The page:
Consider this another sure-fire sign that the push to legalize gambling will resurface next year: James Murren, the chief executive of MGM Resorts International, is slated to speak Monday at the Rotary Club of Atlanta.
An army of lobbyists – about three dozen of them – was deployed earlier this year, during the past session of the Legislature, to push for a gambling expansion in Georgia. Sixteen advocates wre hired by MGM, which had already begun scouting sites to build a $1 billion gambling resort downtown.
A constitutional amendment to allow up to four casinos – two in metro Atlanta – failed to gain traction in this year’s legislative session amid opposition from Gov. Nathan Deal and House Speaker David Ralston.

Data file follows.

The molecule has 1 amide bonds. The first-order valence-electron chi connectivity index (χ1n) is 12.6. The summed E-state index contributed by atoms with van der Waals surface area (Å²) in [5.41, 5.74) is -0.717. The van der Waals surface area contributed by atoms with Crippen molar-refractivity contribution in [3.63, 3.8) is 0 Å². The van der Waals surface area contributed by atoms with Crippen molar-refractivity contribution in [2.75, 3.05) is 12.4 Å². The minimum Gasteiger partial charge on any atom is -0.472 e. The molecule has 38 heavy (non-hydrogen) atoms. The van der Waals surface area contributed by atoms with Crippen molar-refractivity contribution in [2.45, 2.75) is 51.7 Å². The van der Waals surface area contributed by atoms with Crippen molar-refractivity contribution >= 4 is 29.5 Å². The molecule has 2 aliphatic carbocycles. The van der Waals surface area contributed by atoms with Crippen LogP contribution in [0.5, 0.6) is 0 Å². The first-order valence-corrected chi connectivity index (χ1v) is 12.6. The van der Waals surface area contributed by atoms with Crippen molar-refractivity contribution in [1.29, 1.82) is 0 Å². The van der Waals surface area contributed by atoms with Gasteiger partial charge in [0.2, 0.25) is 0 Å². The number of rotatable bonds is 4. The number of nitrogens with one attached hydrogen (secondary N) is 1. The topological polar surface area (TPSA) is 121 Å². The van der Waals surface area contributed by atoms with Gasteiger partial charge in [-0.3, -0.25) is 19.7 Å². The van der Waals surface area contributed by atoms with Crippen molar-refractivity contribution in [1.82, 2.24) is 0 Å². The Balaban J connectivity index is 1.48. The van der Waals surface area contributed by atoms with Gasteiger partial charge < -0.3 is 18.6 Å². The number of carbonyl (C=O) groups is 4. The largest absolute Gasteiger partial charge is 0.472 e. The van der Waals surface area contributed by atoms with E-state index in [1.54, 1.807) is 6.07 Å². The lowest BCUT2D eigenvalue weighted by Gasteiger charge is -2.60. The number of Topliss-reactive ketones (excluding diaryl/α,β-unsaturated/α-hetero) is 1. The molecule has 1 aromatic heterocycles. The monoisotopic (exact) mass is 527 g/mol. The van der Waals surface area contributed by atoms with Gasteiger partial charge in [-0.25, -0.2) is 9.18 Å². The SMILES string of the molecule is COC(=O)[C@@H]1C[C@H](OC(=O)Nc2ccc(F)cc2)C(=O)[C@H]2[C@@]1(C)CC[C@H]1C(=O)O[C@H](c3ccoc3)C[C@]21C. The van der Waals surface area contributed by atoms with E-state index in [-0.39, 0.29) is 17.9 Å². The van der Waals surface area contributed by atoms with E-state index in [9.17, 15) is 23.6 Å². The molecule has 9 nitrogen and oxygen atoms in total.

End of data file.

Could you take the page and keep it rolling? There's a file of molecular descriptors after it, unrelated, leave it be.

But that was only the opening skirmish, and casino advocates are already laying the groundwork for Round Two. Recall the analysis released in August that asserts that Georgia’s popular HOPE scholarship could run short of cash when today’s pre-K students are in college.
The report, by a pro-casino group called The Committee to Preserve HOPE Scholarships, was quickly distributed across the statehouse to try to build support for legislation that could pump the state’s coffers with new scholarship revenue.
Murren and his allies will have to counter another analysis featuring a whopping number: $1 billion. That’s the record sum the Georgia Lottery raised for education programs over the last fiscal year.